Reviewed by Andy Smart
"Dirty Harry's personality stuffed into Martina Navratilova's body" is how one of her colleagues describes LAPD Lt L. A. Franco - now with a hook like that on the back cover your interest has to be piqued....
The action revolves around the search for a serial killer who sexually attacks and murders women and young girls in a small area of South Central Los Angeles. During the course of the book we are given flash-back insights into why the killer behaves as he does but Frank and her squad are left to work it all out for themselves. Actually the flashbacks aid the narrative pace and don't in any way detract from the plot of the book. This is not a case of being presented with a half-dozen suspects at the outset and then joining the detective in deciding which one of them is guilty; we just get to watch Frank and her comrades trying to dig up a suspect from the morass of the general public. There are the usual career oriented top brass and pushy journalists, but essentially this is good old-fashioned coppering.
There are token nods to offender profiling, but Frank has only the level of knowledge she picked up on a secondment and this serves to underline her decisions regarding the case rather than forming a major element. Where is does function is to counterpoint Frank's own personality problems, she 'self medicates' with music and alcohol to escape her past and current demons. I won't say any more about them because Clare does such a magnificent job of letting them unfold through the book that it would be a shame to spoil it. There is a romantic interest, you can see it coming from a mile away in fact but it is hard to see how this could be avoided - however it too takes time to unfold and the denouement of this sub plot never quite happens when you expect it too and in the manner you were anticipating.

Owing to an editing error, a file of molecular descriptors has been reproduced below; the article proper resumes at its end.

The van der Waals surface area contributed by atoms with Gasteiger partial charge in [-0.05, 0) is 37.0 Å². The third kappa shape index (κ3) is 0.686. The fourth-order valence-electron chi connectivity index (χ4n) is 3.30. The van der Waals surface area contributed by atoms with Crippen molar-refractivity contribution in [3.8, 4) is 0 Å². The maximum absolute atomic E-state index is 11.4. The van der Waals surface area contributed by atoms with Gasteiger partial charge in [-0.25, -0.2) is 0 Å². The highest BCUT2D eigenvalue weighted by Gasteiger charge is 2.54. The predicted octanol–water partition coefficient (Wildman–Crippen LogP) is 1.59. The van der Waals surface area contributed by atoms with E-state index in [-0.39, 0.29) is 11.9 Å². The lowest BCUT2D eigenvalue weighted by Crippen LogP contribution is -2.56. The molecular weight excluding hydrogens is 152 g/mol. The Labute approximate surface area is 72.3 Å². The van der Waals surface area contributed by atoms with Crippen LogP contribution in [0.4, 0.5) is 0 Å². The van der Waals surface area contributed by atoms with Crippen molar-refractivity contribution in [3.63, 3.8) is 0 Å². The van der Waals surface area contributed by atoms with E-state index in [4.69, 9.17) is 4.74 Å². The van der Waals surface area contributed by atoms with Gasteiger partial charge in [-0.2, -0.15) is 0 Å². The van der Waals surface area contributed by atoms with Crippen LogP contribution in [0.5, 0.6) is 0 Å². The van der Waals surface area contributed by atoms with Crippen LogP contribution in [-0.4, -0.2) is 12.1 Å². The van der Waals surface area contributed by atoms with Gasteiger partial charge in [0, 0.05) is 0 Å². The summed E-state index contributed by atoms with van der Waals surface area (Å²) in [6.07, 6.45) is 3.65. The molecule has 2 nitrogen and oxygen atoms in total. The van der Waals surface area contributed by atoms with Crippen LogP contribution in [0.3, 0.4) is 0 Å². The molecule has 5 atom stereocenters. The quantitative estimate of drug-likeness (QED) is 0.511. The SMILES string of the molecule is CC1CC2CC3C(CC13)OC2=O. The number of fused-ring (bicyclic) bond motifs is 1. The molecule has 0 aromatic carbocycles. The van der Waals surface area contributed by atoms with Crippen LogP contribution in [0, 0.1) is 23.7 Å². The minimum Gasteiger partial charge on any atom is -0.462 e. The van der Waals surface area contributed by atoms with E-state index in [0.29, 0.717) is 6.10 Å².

I loved this book. Bleeding Out is a first rate "police procedural" crime novel, straight out of Ed McBain tradition; I'd recommend it for anybody who likes their cops hard-boiled and their streets mean. Essentially it's what NYPD blue would be if Kirkendall was a lesbian.
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